Paying off your mortgage early – is it financially sensible?

Most homeowners dream of paying off their mortgage early and dream of the day they can be mortgage free. The fantasy of being mortgage free is easy to get caught up in. However, it is essential to take some time to think it through and consider if it is the most financially sensible decision long term.

This applies to your mortgage, whether it is for residential properties or buy-to-let. The financial implications of paying off your mortgage early will vary depending on your personal and business circumstances, and therefore, it requires careful and deliberate consideration.

Below we have provided you with questions you can ask yourself should you ever find yourself in this position. It’s a pretty comprehensive list, and it may even help you to think of your own questions depending on your personal situation.


Question 1 – What is happening with interest rates?

Current and predicted mortgage rates for the upcoming year will guide you on whether or not it’s the right time to pay it off. This is especially true for the buy-to-let market as there are some excellent fixed interest rate mortgages available at the moment. Interest rates remain low, but how long these rates will be available is hard to predict. It may be more advantageous to spend the money that could pay off your mortgage in further investments for a higher long-term return.


Question 2 – What is happening with inflation?

Realistically, what you can buy with £200K now will change drastically in the next twenty years. The longer you can hold onto a property, the more you will make when you decide to sell it. With this in mind, it makes sense to invest in property sooner rather than later to benefit from capital growth. If you rent the property straight away, then this income should cover your mortgage payments, meaning there will be less outlay for you.


Question 3 – Can your mortgage be paid off early?

Not all mortgages allow you to pay them off early. Unless stated in your mortgage terms that you intend to settle early, you may incur penalty charges for doing so. Generally, there’s a maximum amount of the loan that can be repaid within a fixed timeframe, usually around 10%. However, it is equally possible to have a mortgage without any repayment restrictions, particularly if you’ve been repaying the mortgage for a long time. We would always recommend checking your mortgage terms before attempting to settle early.


Question 4 – Are there smarter investment options?

Leveraging the equity in your property to invest in other properties with a good return is a viable option depending on finance rates. If you’re someone who views owning property as a career, rather than as a consequence of needing somewhere to live, then the cost of borrowing is going to be important to maximise your earnings.


Question 5 – What is your reason for settling your mortgage early?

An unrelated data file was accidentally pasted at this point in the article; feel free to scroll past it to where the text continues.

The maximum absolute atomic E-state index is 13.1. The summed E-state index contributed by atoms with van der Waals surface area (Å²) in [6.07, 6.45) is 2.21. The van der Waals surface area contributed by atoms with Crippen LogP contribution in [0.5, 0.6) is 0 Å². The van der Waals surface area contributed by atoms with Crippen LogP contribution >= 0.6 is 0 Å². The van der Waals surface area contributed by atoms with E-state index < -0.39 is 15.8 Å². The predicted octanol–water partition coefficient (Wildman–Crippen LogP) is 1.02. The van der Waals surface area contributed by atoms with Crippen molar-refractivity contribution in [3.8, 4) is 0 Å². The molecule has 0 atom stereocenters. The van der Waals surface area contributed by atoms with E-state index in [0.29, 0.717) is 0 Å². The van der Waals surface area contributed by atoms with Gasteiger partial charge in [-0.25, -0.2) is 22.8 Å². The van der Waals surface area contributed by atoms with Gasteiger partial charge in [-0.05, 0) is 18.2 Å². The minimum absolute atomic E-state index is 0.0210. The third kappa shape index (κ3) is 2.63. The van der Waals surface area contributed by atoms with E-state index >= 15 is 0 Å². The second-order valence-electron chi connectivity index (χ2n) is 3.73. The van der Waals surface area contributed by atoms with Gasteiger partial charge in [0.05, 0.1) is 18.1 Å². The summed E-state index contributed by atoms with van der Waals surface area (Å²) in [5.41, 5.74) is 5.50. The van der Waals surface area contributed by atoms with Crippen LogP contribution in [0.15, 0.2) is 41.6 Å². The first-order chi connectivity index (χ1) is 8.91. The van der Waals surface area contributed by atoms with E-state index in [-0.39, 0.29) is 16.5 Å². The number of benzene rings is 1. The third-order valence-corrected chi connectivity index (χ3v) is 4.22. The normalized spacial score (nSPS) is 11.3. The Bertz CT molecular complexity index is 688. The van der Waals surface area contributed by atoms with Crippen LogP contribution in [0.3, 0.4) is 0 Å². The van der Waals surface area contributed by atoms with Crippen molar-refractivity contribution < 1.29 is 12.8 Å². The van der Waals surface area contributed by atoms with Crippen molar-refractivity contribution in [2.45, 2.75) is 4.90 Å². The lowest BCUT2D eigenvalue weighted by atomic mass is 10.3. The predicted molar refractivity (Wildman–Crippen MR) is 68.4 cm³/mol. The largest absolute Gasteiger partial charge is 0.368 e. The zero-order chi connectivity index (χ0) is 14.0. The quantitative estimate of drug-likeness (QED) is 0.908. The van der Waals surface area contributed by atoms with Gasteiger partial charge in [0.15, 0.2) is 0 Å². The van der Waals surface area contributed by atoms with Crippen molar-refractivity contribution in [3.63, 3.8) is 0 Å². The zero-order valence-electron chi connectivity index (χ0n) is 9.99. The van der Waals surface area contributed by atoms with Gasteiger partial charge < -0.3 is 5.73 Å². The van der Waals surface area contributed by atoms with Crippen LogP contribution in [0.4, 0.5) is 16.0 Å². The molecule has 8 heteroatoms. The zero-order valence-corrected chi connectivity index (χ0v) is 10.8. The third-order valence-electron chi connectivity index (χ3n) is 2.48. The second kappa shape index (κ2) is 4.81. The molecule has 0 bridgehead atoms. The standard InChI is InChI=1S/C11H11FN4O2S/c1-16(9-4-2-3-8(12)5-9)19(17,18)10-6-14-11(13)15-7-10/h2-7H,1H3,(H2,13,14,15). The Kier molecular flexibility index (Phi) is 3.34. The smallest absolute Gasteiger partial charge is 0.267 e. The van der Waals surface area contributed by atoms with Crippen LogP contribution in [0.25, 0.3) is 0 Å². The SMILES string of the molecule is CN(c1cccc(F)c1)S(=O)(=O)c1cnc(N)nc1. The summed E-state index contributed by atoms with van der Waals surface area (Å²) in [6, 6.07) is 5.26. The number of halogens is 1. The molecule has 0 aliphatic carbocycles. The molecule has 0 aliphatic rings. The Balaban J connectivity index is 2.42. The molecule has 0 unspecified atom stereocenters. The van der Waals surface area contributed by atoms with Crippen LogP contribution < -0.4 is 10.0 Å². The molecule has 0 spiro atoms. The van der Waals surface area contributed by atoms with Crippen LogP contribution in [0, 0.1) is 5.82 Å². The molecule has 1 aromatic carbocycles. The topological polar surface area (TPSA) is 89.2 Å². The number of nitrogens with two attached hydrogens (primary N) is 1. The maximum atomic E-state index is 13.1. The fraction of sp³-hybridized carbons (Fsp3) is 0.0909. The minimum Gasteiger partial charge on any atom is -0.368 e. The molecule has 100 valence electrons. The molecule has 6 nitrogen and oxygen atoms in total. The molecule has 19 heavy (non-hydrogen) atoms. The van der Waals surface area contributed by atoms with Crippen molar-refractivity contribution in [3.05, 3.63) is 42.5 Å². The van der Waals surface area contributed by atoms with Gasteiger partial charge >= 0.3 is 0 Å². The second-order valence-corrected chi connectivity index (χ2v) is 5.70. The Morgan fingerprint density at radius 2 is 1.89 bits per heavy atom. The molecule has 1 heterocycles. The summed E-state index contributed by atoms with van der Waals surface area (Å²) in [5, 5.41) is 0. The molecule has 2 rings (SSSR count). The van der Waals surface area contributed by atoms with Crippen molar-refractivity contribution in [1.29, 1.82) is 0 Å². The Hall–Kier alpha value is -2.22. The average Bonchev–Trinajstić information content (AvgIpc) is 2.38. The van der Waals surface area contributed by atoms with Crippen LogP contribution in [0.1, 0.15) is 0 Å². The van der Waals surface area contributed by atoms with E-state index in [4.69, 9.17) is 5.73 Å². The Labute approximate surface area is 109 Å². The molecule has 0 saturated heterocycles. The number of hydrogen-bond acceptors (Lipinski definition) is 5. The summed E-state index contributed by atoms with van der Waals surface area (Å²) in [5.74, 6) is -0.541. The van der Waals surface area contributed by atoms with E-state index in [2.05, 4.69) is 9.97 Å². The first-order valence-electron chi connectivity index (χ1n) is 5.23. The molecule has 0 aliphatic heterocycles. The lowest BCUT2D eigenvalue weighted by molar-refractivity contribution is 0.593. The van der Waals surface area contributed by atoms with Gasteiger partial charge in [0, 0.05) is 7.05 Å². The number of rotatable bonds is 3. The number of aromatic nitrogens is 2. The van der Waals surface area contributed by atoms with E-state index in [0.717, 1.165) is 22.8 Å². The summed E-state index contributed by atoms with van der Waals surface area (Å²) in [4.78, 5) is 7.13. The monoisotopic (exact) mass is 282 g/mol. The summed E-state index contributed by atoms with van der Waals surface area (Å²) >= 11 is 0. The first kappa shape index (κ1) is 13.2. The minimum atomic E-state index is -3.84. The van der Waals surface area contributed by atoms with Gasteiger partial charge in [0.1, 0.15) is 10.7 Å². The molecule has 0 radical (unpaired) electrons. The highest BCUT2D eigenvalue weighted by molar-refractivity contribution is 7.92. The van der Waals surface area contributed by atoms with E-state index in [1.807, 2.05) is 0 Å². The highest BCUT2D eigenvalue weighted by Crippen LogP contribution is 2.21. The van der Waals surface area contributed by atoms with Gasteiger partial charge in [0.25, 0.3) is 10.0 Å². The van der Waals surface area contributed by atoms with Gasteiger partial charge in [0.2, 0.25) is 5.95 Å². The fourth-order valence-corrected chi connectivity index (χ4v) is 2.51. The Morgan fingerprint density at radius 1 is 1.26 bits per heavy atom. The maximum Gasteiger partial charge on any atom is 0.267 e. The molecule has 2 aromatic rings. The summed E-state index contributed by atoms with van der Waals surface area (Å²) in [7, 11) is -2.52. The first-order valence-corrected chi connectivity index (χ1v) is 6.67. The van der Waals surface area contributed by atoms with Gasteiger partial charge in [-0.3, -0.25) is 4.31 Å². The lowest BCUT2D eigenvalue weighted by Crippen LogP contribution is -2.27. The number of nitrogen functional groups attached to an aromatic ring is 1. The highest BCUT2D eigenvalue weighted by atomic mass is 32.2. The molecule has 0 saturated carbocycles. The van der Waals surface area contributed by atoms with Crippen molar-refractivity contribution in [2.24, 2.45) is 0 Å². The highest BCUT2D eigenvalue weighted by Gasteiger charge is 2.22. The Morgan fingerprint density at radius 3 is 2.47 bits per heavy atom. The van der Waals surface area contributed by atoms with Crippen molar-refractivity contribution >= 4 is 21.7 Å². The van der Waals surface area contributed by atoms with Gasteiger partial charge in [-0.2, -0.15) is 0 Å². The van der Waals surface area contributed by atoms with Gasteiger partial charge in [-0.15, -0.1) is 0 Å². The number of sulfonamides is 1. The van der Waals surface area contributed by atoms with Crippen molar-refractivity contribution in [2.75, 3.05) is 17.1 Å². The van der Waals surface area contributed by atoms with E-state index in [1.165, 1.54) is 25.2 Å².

Despite seeming like something to aim for, paying off your mortgage early shouldn’t be seen as the be all and end all. There is a common misconception that paying off your mortgage early will be the most beneficial for your next of kin should anything happen to you. However, most life insurance policies will cover mortgage repayments, which reduces the need to repay early. If the cost of repaying early is going to have a detrimental effect on your personal circumstances, it may not be worth the trade-off. Of course, an early settlement can be beneficial, but try not to get caught up in the notion that it’s a must.


Question 6 – Are you close to retirement?

If you are approaching retirement age, it might be worth considering an early repayment of your mortgage as your financial situation is likely to change when you stop working. As we get closer to retirement age, the less you want to have in the way of liabilities, which makes paying things off a much more attractive proposition. On the other hand, have you thought about cash flow from a property portfolio for retirement income?


Question 7 – Do you need your capital to be fluid?

When faced with the decision of paying off your mortgage or reinvesting, it is important to consider how you could be affected in a worst-case scenario such as sudden unemployment, serious illness, or unexpected repairs on properties. Repaying the maximum amount allowable could be a better long-term plan than paying off your mortgage entirely as this gives you wiggle room on your mortgage, as you will be ahead of your minimum payments.


In Summary 

The purpose of this post is not to tell you what to do one way or another, but to get you to stop and consider all of your options before making a decision. If you decide to go ahead with your mortgage repayments, you should have peace-of-mind that this is the right option for you. If you decide to invest your money in other ways, we hope this has helped you identify how to make your money work harder.

The property market is ever-changing, and life can be unpredictable, so taking the time to re-evaluate the best course of action for you is essential.

If you would like to know how Nichol Smith Investments could make your money work harder for you, book a call with us via the link on our homepage.